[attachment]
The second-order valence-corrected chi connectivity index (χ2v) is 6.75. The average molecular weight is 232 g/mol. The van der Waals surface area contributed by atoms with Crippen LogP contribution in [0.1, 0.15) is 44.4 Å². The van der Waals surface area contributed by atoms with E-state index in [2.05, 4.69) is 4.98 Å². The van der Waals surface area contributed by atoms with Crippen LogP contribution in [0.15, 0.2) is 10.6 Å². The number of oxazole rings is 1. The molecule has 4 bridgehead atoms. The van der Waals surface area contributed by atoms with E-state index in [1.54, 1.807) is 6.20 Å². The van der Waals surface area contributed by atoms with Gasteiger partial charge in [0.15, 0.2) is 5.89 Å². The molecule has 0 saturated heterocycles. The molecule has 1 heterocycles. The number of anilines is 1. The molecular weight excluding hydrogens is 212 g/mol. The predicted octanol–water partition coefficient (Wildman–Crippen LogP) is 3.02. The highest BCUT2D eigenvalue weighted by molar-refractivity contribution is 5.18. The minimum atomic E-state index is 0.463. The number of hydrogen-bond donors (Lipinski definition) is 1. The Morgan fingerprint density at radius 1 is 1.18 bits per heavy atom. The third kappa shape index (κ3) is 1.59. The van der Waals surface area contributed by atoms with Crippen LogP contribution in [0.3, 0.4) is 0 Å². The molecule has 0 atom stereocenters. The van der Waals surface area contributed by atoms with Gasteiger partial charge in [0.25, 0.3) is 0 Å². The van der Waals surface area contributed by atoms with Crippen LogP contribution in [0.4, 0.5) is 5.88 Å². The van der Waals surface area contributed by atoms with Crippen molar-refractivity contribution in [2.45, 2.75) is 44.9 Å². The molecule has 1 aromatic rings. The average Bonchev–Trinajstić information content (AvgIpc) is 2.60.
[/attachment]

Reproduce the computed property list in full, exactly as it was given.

The second-order valence-corrected chi connectivity index (χ2v) is 6.75. The average molecular weight is 232 g/mol. The van der Waals surface area contributed by atoms with Crippen LogP contribution in [0.1, 0.15) is 44.4 Å². The van der Waals surface area contributed by atoms with E-state index in [2.05, 4.69) is 4.98 Å². The van der Waals surface area contributed by atoms with Crippen LogP contribution in [0.15, 0.2) is 10.6 Å². The number of oxazole rings is 1. The molecule has 4 bridgehead atoms. The van der Waals surface area contributed by atoms with E-state index in [1.54, 1.807) is 6.20 Å². The van der Waals surface area contributed by atoms with Gasteiger partial charge in [0.15, 0.2) is 5.89 Å². The molecule has 0 saturated heterocycles. The molecule has 1 heterocycles. The number of anilines is 1. The molecular weight excluding hydrogens is 212 g/mol. The predicted octanol–water partition coefficient (Wildman–Crippen LogP) is 3.02. The highest BCUT2D eigenvalue weighted by molar-refractivity contribution is 5.18. The minimum atomic E-state index is 0.463. The number of hydrogen-bond donors (Lipinski definition) is 1. The Morgan fingerprint density at radius 1 is 1.18 bits per heavy atom. The third kappa shape index (κ3) is 1.59. The van der Waals surface area contributed by atoms with Crippen LogP contribution in [0.3, 0.4) is 0 Å². The molecule has 0 atom stereocenters. The van der Waals surface area contributed by atoms with Gasteiger partial charge in [0.25, 0.3) is 0 Å². The van der Waals surface area contributed by atoms with Crippen LogP contribution in [0.4, 0.5) is 5.88 Å². The van der Waals surface area contributed by atoms with Crippen molar-refractivity contribution in [2.45, 2.75) is 44.9 Å². The molecule has 1 aromatic rings. The average Bonchev–Trinajstić information content (AvgIpc) is 2.60.